Nighthawk #1 Review

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Trying to explain racism to people who have never experienced it is definitely a difficult task. The main problem for me is trying to stay calm throughout the conversation. When I was a kid, I experienced racism, but not too much. My parents did a good job keeping me away from neighborhoods and people that were racist. All of my friends were black growing up too. The school I went to was mostly white, so I wasn’t completely shielded from different types of people. As I went through high school, I realized that white kids usually are more accepting of black people when they joke about their race. Jokes mainly about how dark we are, black people tendencies, and the occasional fried chicken jokes can get you far in high school. I noticed that and it worked well for me. High School is a broken system though. Whether you live in Detroit or Jacksonville, every high school is different, yet they are all the same in a way. When you figure out how to work the system, life can be pretty easy. Of course, our teen years suck for a bevy of reasons, but high school can be figured out. That’s the thing about the real world though. Life is a different beast. It’s a system that doesn’t make too much sense. The smartest men in the world can’t predict everything that’ll happen in life. So when I got into college, I started to experience racism a bit more. Sure, I had experienced it with cops and old people at Wal-Mart, but never in a school setting. It threw me off to hear students calling BLM protestors monkeys and to hear them call me a nigger. Nothing prepares you for that type of racism. Nothing. I’m rambling about my life because during my time in college, I experienced what some experts call Black Rage.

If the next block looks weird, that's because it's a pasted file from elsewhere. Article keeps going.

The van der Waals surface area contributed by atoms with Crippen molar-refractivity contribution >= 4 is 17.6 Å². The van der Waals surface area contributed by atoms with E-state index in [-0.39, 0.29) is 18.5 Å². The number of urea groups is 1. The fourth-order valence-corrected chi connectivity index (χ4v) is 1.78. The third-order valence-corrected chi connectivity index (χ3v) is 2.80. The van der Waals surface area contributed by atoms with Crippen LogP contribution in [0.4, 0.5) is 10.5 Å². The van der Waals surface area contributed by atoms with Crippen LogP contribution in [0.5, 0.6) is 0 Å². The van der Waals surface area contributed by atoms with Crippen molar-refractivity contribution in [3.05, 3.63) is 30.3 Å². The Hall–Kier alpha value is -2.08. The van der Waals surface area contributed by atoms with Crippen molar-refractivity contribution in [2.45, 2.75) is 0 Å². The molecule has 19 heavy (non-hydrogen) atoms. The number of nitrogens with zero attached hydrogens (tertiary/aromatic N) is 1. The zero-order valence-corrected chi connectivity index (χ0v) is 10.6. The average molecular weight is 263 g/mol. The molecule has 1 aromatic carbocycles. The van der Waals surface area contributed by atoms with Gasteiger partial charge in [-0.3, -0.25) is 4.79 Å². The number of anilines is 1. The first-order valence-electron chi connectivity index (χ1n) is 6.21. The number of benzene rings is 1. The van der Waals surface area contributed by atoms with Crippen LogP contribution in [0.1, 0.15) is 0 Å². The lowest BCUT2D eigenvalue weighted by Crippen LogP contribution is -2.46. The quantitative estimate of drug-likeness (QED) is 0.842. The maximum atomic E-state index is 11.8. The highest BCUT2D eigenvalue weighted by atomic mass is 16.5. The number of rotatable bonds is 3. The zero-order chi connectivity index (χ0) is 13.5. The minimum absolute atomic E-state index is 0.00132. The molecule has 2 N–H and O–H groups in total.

The term Black Rage was first brought up psychiatrists William H. Grier and Price M. Cobbs. The basic idea is that racism makes black people go insane. Black Rage suggests that racism and oppression will make a person do things they wouldn’t do in a normal state of mind. Now, I know how that sounds. A lot of people, myself included, think that most psychiatric jargon is a bunch of nonsense. Still, they are developed after years of study and research. Don’t ever let someone tell you Psychology is a waste of a major (or any major for that matter. College is a lot like High School. Once you figure out the system, you can do whatever you want.) When theories or research comes across our Twitter feeds, it’s easy to dismiss them based on our own knowledge or experiences. I’m learning to open myself up more when someone begins to tell me about situations I can only dream about. It’s humbling, but needed to understand everyone’s point of view. Black Rage is real. When students would call me nigger I began to shake. In my head, I know I’m not a just some “nigger.” Not at all actually. I know who I am and what I stand for. But hearing white students call me that did something to me. My stomach got butterflies. I couldn’t tell you why, but it happened. They were the type of butterflies you get on that first drop down the new roller coaster at an amusement park. My hands began shaking too. Uncontrollably. I felt like I was going to be sick. I knew these kids didn’t like me. Of course, race goes through my head when dealing with white people, but I think of it as a last resort. In my head I try to think of all the other reasons someone could possibly hate me before I think of race. When I realized those students hated me just for that reason, I almost became sick. In that moment, I wanted to fight them, hurt them in fact. I had to contain myself because I knew a foolish mistake could send me down a path I wasn’t ready to go down. The justice system would’ve swallowed me up like a hungry sumo wrestler after a fast. My face would’ve been plastered on the news as a criminal who hurt or even worse, killed some innocent white boys who had never done any wrong to anyone. That’s Black Rage. Most logical people would agree that those students shouldn’t be allowed to say that right? But most logical people also know there isn’t a real punishment for saying that unless it’s broadcasted to the world. That sense of hopelessness is Black Rage personified. That emptiness you get in your heart until it turns into hate. Whenever you feel anything other than hate, let’s say sadness or envy, the original feeling of hate in your heart just multiplies. Why? Because that shit is easy. It’s easy to hate every single white person. Because they represent a system that wasn’t created for you in the first place. Sure you can go through life, work at Google, have a couple of white friends, hell even run a business where most of your employees are white. But at the end of the day, Black Rage lies deep within you because of our society. Our American society to be specific. Our American society that will teach students that Malcolm X was violent and that MLK held cookouts with any KKK member who will listen. Our American society that will look you dead in the face and wear Native American outfits on Halloween because it’s fun. Our American society that refuses to look backwards at our terrible past. Chalks it up as a couple of missteps towards our manifest destiny. It’s all a bunch of crap and Raymond Kane knows it.